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Ballet Review: Roland Petit's Carmen and L'Arlésienne

The Royal New Zealand Ballet is touring two short ballets by Roland Petit, Carmen with L'Arlesienne.

Roland Petit's Carmen and L'Arlésienne 
Performed by the Royal New Zealand Ballet, Isaac Theatre Royal, Christchurch,  February 16.

Roland Petit's ballet, Carmen, emerged from the creative ferment in Europe that followed the Second World War. 

Rejecting balletic tradition, Petit compressed the drama of Bizet's opera into 45 minutes of earthiness, eroticism and violence. 

Created in 1949 as a vehicle for Zizi Jeanmarie, the part of Carmen became one of the great 20th century ballerina roles.  Never before staged in New Zealand, how would the dancers of the Royal New Zealand Ballet respond to the challenge of this unfamiliar, dramatic and quintessentially French work? 

Natalya Kusch as Carmen and Joseph Skelton as Don Jose in Carmen.

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Thursday night's New Zealand premiere was a triumphant vindication of artistic director Francesco Ventriglia's decision to stage Petit's ballet.  The entire company embraced the theatricality, stylisation, precise footwork and sharp accents of his distinctive choreography.  Expertly coached by Luigi Bonino in a staging that reproduced the original sets and costumes of Antoni Clavé, Carmen felt totally authentic, bringing the feel of post-war Paris to the stage of the Theatre Royal.  Carmen may be a period piece but it is also a classic of 20th century theatre that should not to be missed. 

In the title role, guest artist Natalya Kusch was technically assured, but didn't fully convey the elemental sensuousness and independence of Carmen's character.  Joseph Skelton, as the obsessive Don José, was her able partner and the seductive bedroom pas de deux was a highlight of their performance.  They will surely develop their interpretations as the season progresses.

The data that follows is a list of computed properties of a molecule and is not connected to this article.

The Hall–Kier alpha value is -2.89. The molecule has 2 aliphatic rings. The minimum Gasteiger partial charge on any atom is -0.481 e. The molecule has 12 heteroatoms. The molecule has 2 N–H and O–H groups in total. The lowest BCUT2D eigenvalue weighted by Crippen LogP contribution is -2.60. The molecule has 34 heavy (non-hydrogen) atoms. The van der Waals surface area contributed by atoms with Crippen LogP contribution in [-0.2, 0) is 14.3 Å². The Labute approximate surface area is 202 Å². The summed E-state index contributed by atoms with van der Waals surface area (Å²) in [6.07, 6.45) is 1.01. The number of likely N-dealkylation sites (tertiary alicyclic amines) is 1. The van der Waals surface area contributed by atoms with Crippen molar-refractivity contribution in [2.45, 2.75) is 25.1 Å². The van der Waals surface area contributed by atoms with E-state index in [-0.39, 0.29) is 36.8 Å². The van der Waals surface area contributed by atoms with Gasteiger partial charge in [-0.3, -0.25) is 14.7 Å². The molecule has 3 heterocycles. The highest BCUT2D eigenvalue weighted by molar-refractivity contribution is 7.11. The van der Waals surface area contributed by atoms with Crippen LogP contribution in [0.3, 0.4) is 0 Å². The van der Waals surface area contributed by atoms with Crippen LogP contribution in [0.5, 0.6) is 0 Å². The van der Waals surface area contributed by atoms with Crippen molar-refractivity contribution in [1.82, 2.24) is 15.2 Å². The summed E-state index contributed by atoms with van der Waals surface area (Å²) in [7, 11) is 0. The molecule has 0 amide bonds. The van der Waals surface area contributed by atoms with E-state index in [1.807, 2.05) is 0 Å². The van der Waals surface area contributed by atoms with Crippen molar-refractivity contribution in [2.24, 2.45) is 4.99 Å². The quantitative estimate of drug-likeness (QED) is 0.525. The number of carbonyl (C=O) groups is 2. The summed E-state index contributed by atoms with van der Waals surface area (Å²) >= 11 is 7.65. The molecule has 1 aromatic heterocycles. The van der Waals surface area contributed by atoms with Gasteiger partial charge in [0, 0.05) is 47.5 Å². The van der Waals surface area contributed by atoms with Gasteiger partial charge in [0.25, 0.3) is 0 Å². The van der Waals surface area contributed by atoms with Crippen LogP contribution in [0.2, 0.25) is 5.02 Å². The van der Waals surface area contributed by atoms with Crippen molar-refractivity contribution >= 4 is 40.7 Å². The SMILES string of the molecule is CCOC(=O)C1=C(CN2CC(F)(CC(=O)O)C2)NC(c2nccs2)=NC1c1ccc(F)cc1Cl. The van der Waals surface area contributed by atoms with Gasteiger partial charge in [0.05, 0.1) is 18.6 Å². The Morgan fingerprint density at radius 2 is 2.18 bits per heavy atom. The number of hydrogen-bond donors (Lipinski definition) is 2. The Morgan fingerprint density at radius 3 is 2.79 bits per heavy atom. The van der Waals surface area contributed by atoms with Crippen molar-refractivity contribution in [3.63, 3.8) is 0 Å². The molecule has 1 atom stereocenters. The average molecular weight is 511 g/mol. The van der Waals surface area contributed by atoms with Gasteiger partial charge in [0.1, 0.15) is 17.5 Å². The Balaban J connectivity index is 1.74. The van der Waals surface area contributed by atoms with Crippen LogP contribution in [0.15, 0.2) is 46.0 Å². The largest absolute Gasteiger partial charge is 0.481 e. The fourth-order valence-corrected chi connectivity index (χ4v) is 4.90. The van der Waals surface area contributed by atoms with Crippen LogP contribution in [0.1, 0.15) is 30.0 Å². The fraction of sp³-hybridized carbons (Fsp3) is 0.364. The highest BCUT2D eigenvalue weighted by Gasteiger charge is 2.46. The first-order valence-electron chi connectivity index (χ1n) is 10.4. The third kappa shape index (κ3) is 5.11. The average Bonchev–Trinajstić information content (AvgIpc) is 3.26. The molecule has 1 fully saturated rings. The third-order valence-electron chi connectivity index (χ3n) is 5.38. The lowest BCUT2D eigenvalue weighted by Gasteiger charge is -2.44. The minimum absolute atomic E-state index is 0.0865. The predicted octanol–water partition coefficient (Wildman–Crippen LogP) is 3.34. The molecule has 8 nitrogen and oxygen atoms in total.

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Shaun James Kelly as Frederi and Madeleine Graham as Vivette in L'Arlesienne.

Paul Matthews embodied the preening self-satisfaction of the Toreador, while Kirby Selchow was an appropriately abandoned bandit woman, well supported by Massimo Margaria and Filippo Valmorbida as her accomplices. 

The ballet builds to its inevitable, brutal climax, but the tragedy of Carmen and Don José is brilliantly undercut by the indifference of the invisible bullfight crowd whose celebratory hats are flung onto the stage in the final moment.

L'Arlésienne, which opens the programme, is also a ballet about impossible love, that of Frédéri for a woman who exists only in his imagination.  On the eve of his wedding he abandons his bride and leaps to his doom. 

 Dating from 1974, L'Arlésienne shares with Carmen a powerful ritualistic element.  As Frédéri, Shaun James Kelly's haunted eyes and increasingly frenzied dance powerfully convey the theme of obsessive love. Petit's choreography also reveals the pathos and drama hidden in Bizet's familiar score, although credit for this is also due to the RNZB's idiomatic performance.

An enthusiastic audience was surely left wondering why we have waited so long to see these classic works.

Further Christchurch performances will be held at 7.30pm on February 17 and 18, before it shifts to Invercargill, Dunedin, Blenheim, Rotorua, Palmerston North, Wellington and Auckland. For more information, see rnzb.org.nz

 

 

 

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